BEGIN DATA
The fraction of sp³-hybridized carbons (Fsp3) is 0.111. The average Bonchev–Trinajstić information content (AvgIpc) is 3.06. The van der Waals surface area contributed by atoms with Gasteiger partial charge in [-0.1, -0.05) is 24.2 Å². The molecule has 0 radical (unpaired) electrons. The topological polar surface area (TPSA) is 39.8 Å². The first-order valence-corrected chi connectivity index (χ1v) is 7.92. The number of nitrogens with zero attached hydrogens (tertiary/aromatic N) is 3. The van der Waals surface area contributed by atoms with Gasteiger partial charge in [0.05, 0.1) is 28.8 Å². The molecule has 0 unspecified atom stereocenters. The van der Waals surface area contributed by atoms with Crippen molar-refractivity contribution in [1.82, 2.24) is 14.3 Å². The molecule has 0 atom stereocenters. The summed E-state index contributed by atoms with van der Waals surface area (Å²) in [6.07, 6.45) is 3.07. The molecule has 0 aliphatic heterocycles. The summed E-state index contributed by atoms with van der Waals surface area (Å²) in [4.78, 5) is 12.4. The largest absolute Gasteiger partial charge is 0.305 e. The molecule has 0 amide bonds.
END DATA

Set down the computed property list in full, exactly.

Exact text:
The fraction of sp³-hybridized carbons (Fsp3) is 0.111. The average Bonchev–Trinajstić information content (AvgIpc) is 3.06. The van der Waals surface area contributed by atoms with Gasteiger partial charge in [-0.1, -0.05) is 24.2 Å². The molecule has 0 radical (unpaired) electrons. The topological polar surface area (TPSA) is 39.8 Å². The first-order valence-corrected chi connectivity index (χ1v) is 7.92. The number of nitrogens with zero attached hydrogens (tertiary/aromatic N) is 3. The van der Waals surface area contributed by atoms with Gasteiger partial charge in [0.05, 0.1) is 28.8 Å². The molecule has 0 unspecified atom stereocenters. The van der Waals surface area contributed by atoms with Crippen molar-refractivity contribution in [1.82, 2.24) is 14.3 Å². The molecule has 0 atom stereocenters. The summed E-state index contributed by atoms with van der Waals surface area (Å²) in [6.07, 6.45) is 3.07. The molecule has 0 aliphatic heterocycles. The summed E-state index contributed by atoms with van der Waals surface area (Å²) in [4.78, 5) is 12.4. The largest absolute Gasteiger partial charge is 0.305 e. The molecule has 0 amide bonds.